How does riot grrrl resonate for you now that you’ve stepped away from it for so long?
I’m really proud of what our band did and what we were able to achieve. I’m really happy that people were inspired by that and that that feeling has still lived on. That it didn’t just happen and evaporate. I feel like there were a lot of bands back then that happened and were really meaningful to people back then and then you never hear about them anymore. I think about a band like Babes in Toyland and others that were so important to us back then and got erased or something. I’m glad that riot grrrl, what we were doing then, continues to translate through the years. I’m grateful that people can still get something positive out of that, and it’s not just a footnote in music history.
You’ve mentioned in previous interviews that much of the experience of being in Bikini Kill itself was marked by violence, anger and negativity. What kept you in the band despite that, and would you have done things differently?
There are definitely things I would have done differently, but not in the way that our band was. I would have done things differently in the way that we were to each other. We just took on too much, in hindsight. We didn’t have a very good model for how to run a band in the midst of what we were going through, so I would have advocated for a booking agent or a manager or something. Not something super industry professional, but just another person in our group that could handle a lot of the static. We didn’t have anybody. We would take a friend of ours maybe to sell t-shirts, but we didn’t have any kind of buffer between all that negativity.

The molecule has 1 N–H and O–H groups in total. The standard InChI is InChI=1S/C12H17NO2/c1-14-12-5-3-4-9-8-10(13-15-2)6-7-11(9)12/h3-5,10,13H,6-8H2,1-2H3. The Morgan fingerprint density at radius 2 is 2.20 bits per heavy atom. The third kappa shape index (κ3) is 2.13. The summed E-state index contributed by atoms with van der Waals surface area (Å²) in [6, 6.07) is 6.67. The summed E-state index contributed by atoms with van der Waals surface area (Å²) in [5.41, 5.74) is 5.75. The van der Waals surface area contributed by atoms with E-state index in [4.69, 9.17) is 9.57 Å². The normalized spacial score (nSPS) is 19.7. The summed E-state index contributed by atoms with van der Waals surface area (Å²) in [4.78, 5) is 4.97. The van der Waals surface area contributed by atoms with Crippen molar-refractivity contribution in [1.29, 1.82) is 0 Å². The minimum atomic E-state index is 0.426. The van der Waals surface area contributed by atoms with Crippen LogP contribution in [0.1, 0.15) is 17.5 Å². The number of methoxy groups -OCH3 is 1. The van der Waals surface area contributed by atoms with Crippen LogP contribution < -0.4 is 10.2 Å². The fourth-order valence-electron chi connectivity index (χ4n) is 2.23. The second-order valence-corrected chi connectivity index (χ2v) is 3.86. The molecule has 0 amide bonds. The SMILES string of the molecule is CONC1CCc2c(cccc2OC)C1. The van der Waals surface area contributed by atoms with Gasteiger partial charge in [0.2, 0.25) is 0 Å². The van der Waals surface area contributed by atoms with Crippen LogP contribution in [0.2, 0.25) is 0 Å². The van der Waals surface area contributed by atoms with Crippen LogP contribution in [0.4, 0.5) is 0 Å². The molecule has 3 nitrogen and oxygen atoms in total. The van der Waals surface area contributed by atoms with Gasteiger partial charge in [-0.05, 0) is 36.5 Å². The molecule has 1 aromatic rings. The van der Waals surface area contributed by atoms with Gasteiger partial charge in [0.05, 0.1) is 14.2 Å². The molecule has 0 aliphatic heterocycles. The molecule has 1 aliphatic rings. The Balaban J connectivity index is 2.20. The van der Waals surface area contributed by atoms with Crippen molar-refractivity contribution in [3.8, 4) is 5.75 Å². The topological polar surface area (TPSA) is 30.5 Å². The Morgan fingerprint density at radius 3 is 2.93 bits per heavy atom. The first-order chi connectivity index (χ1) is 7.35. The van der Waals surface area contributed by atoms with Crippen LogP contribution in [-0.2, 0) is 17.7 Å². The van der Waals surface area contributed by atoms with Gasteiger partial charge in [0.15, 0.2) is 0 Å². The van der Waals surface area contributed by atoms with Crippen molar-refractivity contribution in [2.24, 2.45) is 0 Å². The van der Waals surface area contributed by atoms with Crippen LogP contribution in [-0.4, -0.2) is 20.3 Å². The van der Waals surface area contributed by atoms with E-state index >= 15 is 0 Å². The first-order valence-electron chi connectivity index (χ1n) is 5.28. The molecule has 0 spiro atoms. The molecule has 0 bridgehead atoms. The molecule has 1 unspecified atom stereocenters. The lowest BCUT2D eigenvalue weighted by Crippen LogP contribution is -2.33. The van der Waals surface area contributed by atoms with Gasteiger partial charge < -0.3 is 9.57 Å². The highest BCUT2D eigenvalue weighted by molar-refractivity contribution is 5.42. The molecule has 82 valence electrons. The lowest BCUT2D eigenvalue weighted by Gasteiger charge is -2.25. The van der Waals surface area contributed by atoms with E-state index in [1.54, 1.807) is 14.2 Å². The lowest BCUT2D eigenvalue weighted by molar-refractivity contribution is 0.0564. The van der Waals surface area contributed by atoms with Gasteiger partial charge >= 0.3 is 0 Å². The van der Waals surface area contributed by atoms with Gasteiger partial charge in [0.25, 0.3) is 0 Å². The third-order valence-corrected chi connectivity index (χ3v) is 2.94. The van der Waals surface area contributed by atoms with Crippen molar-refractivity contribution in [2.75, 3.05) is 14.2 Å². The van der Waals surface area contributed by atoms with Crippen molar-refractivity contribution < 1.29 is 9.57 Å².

So it really eroded our personal relationships with each other, because we were so stressed out and we weren’t coping very well with what was going on and with each other. Once you lose that connection in the core of your group, it’s very difficult to keep going. Morale was very low. I mean, lots of people loved us but even that was kind of stressful. Like….14-year-old girls coming up to you, crying, telling you horrible stories about being raped. It was super stressful. You know you meant a lot to this person, but you were still absorbing all of these really awful stories. And it takes a toll on you. It really does, day after day.
In hindsight we should have gotten more help with the day to day stuff, so we would have had more strength to cope with the really intense stories, the hatred from the dudes. We would have had more energy and resources to deal with it. Now, as a grown-up, I can say what happened. But when you’re in it you try and take it one day at a time. We were really young, but we dealt with it. We were a band for a really long time as well, but it ground us down by the end of it. We were really burned out.